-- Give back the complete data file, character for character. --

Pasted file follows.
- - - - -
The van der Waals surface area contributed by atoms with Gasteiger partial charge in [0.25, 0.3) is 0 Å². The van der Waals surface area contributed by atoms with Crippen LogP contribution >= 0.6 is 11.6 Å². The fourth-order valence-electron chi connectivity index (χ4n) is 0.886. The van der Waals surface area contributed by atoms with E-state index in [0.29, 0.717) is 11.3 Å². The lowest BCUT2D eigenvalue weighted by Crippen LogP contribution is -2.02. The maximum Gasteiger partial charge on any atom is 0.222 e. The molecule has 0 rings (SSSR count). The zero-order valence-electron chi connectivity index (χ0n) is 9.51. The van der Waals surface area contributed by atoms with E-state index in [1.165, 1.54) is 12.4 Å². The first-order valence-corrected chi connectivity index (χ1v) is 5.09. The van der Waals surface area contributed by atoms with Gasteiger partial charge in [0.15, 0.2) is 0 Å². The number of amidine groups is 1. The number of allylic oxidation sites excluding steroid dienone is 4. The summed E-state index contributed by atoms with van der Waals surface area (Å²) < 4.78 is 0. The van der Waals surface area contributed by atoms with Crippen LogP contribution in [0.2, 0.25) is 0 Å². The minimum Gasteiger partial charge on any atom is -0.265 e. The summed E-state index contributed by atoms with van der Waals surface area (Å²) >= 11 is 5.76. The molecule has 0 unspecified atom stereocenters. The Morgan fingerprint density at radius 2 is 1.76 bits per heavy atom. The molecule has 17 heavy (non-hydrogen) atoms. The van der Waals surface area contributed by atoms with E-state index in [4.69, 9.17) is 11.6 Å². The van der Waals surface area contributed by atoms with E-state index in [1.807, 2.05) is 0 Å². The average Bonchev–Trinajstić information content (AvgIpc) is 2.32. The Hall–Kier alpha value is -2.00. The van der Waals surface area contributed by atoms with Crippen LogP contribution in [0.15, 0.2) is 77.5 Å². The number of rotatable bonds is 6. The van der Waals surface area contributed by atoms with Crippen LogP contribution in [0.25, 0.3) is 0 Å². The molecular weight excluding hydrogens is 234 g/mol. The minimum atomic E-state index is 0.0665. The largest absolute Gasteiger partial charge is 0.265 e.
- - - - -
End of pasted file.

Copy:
The van der Waals surface area contributed by atoms with Gasteiger partial charge in [0.25, 0.3) is 0 Å². The van der Waals surface area contributed by atoms with Crippen LogP contribution >= 0.6 is 11.6 Å². The fourth-order valence-electron chi connectivity index (χ4n) is 0.886. The van der Waals surface area contributed by atoms with E-state index in [0.29, 0.717) is 11.3 Å². The lowest BCUT2D eigenvalue weighted by Crippen LogP contribution is -2.02. The maximum Gasteiger partial charge on any atom is 0.222 e. The molecule has 0 rings (SSSR count). The zero-order valence-electron chi connectivity index (χ0n) is 9.51. The van der Waals surface area contributed by atoms with E-state index in [1.165, 1.54) is 12.4 Å². The first-order valence-corrected chi connectivity index (χ1v) is 5.09. The van der Waals surface area contributed by atoms with Gasteiger partial charge in [0.15, 0.2) is 0 Å². The number of amidine groups is 1. The number of allylic oxidation sites excluding steroid dienone is 4. The summed E-state index contributed by atoms with van der Waals surface area (Å²) < 4.78 is 0. The van der Waals surface area contributed by atoms with Crippen LogP contribution in [0.2, 0.25) is 0 Å². The minimum Gasteiger partial charge on any atom is -0.265 e. The summed E-state index contributed by atoms with van der Waals surface area (Å²) >= 11 is 5.76. The molecule has 0 unspecified atom stereocenters. The Morgan fingerprint density at radius 2 is 1.76 bits per heavy atom. The molecule has 17 heavy (non-hydrogen) atoms. The van der Waals surface area contributed by atoms with E-state index in [4.69, 9.17) is 11.6 Å². The van der Waals surface area contributed by atoms with E-state index in [1.807, 2.05) is 0 Å². The average Bonchev–Trinajstić information content (AvgIpc) is 2.32. The Hall–Kier alpha value is -2.00. The van der Waals surface area contributed by atoms with Crippen LogP contribution in [0.15, 0.2) is 77.5 Å². The number of rotatable bonds is 6. The van der Waals surface area contributed by atoms with Crippen LogP contribution in [0.25, 0.3) is 0 Å². The molecular weight excluding hydrogens is 234 g/mol. The minimum atomic E-state index is 0.0665. The largest absolute Gasteiger partial charge is 0.265 e.